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Fluency: Deep Roots in Reading Instruction
Open AccessArticle

Impact of Classroom-Based Fluency Instruction on Grade One Students in an Urban Elementary School

1
School of Teaching, Learning and Curriculum Studies, Kent State University, Kent, OH 44224, USA
2
Village Prep School, Cleveland, OH 44114, USA
3
Department of Curriculum and Instruction, Northern Illinois University, DeKalb, IL 60115, USA
4
School of Teaching and Learning, Sam Houston State University, Huntsville, TX 77340, USA
5
Department of Teaching, Learning and Culture, Texas A&M University, College Station, TX 77843, USA
*
Author to whom correspondence should be addressed.
Educ. Sci. 2020, 10(9), 227; https://doi.org/10.3390/educsci10090227
Received: 28 April 2020 / Revised: 21 August 2020 / Accepted: 24 August 2020 / Published: 31 August 2020
(This article belongs to the Special Issue Reading Fluency)
The present exploratory study examined the effect of the implementation of a reading fluency instruction protocol on the reading performance of early first grade students in an urban school. Previous research has tended to examine the effects of fluency instruction after students have achieved some degree of competency in word recognition, usually toward the end of first grade and beyond. The fluency instruction provided in this study included repeated and assisted reading and was delivered daily over a ten-week period in the first semester of the school year by classroom teachers. The reading performance of students in the fluency instruction group (n = 51) was compared with a comparable group of first grade students (n = 27) who did not receive the fluency instruction, though the total number of minutes devoted to daily reading instruction and home reading was equal between groups. Descriptive analyses of pre- and post-testing data suggest that the first grade students receiving the fluency instruction made substantive, but not statistically significant, gains in reading achievement over the comparison group of students not receiving fluency instruction. The results suggest that dedicated and systematic fluency instruction may be appropriate for students before high levels of word decoding are achieved and that fluency instruction may be an effective instructional protocol as early as the beginning of first grade. Given the acknowledged limitations, including small sample size, further research into fluency instruction in early first grade is recommended. View Full-Text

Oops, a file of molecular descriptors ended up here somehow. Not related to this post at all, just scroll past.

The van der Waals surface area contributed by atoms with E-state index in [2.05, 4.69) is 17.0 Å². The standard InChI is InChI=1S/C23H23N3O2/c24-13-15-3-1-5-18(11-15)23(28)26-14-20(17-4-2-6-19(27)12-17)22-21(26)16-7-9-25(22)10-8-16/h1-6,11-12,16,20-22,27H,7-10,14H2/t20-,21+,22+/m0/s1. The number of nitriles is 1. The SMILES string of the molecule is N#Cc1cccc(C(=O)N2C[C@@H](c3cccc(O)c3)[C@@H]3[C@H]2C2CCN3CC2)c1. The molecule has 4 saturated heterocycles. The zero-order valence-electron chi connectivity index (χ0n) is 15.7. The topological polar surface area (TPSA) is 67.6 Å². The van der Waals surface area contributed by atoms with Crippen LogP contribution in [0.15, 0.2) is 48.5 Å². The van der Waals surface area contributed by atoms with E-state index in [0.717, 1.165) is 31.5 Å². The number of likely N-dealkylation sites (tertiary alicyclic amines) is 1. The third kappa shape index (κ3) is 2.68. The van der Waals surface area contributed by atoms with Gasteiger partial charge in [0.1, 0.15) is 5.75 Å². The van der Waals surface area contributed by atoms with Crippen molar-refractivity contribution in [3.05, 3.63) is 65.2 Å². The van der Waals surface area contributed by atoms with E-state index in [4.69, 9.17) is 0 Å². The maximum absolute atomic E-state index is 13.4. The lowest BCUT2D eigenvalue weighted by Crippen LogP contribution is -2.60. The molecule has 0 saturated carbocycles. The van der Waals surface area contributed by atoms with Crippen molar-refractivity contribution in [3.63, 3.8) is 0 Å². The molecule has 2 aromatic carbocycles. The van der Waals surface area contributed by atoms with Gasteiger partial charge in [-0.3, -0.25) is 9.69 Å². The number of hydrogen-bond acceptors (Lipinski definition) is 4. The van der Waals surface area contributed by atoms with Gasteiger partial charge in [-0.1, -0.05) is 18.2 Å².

Keywords: reading; fluency; fluency development lesson; comprehension; academic achievement reading; fluency; fluency development lesson; comprehension; academic achievement
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MDPI and ACS Style

Rasinski, T.V.; Yates, R.; Foerg, K.; Greene, K.; Paige, D.; Young, C.; Rupley, W. Impact of Classroom-Based Fluency Instruction on Grade One Students in an Urban Elementary School. Educ. Sci. 2020, 10, 227. https://doi.org/10.3390/educsci10090227

AMA Style

Rasinski TV, Yates R, Foerg K, Greene K, Paige D, Young C, Rupley W. Impact of Classroom-Based Fluency Instruction on Grade One Students in an Urban Elementary School. Education Sciences. 2020; 10(9):227. https://doi.org/10.3390/educsci10090227

Chicago/Turabian Style

Rasinski, Timothy V.; Yates, Randy; Foerg, Kelly; Greene, Kelly; Paige, David; Young, Chase; Rupley, William. 2020. "Impact of Classroom-Based Fluency Instruction on Grade One Students in an Urban Elementary School" Educ. Sci. 10, no. 9: 227. https://doi.org/10.3390/educsci10090227

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